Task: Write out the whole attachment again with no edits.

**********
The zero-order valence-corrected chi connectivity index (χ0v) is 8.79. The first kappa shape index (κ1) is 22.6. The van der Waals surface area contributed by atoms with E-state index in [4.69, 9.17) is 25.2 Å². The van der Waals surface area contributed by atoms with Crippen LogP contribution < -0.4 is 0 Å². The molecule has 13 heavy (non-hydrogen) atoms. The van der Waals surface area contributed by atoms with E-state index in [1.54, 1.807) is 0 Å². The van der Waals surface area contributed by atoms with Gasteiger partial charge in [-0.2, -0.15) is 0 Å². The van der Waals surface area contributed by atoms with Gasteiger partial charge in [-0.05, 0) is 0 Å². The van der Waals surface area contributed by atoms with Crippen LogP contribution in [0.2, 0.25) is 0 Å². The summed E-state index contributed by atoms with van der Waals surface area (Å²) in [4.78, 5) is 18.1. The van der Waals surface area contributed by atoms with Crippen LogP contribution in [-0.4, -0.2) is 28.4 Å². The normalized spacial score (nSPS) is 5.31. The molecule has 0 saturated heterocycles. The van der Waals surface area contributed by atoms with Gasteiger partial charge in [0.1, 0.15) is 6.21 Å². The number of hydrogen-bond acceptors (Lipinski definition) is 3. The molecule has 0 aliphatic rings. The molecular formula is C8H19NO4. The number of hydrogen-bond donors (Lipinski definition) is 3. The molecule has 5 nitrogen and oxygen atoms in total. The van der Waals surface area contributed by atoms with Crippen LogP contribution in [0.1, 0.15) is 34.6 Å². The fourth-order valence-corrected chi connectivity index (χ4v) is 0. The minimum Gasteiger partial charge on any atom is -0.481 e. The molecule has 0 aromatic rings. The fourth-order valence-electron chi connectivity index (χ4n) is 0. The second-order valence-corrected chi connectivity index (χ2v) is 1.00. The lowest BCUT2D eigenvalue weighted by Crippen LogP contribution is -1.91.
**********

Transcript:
The zero-order valence-corrected chi connectivity index (χ0v) is 8.79. The first kappa shape index (κ1) is 22.6. The van der Waals surface area contributed by atoms with E-state index in [4.69, 9.17) is 25.2 Å². The van der Waals surface area contributed by atoms with Crippen LogP contribution < -0.4 is 0 Å². The molecule has 13 heavy (non-hydrogen) atoms. The van der Waals surface area contributed by atoms with E-state index in [1.54, 1.807) is 0 Å². The van der Waals surface area contributed by atoms with Gasteiger partial charge in [-0.2, -0.15) is 0 Å². The van der Waals surface area contributed by atoms with Gasteiger partial charge in [-0.05, 0) is 0 Å². The van der Waals surface area contributed by atoms with Crippen LogP contribution in [0.2, 0.25) is 0 Å². The summed E-state index contributed by atoms with van der Waals surface area (Å²) in [4.78, 5) is 18.1. The van der Waals surface area contributed by atoms with Crippen LogP contribution in [-0.4, -0.2) is 28.4 Å². The normalized spacial score (nSPS) is 5.31. The molecule has 0 saturated heterocycles. The van der Waals surface area contributed by atoms with Gasteiger partial charge in [0.1, 0.15) is 6.21 Å². The number of hydrogen-bond acceptors (Lipinski definition) is 3. The molecule has 0 aliphatic rings. The molecular formula is C8H19NO4. The number of hydrogen-bond donors (Lipinski definition) is 3. The molecule has 5 nitrogen and oxygen atoms in total. The van der Waals surface area contributed by atoms with Crippen LogP contribution in [0.1, 0.15) is 34.6 Å². The fourth-order valence-corrected chi connectivity index (χ4v) is 0. The minimum Gasteiger partial charge on any atom is -0.481 e. The molecule has 0 aromatic rings. The fourth-order valence-electron chi connectivity index (χ4n) is 0. The second-order valence-corrected chi connectivity index (χ2v) is 1.00. The lowest BCUT2D eigenvalue weighted by Crippen LogP contribution is -1.91.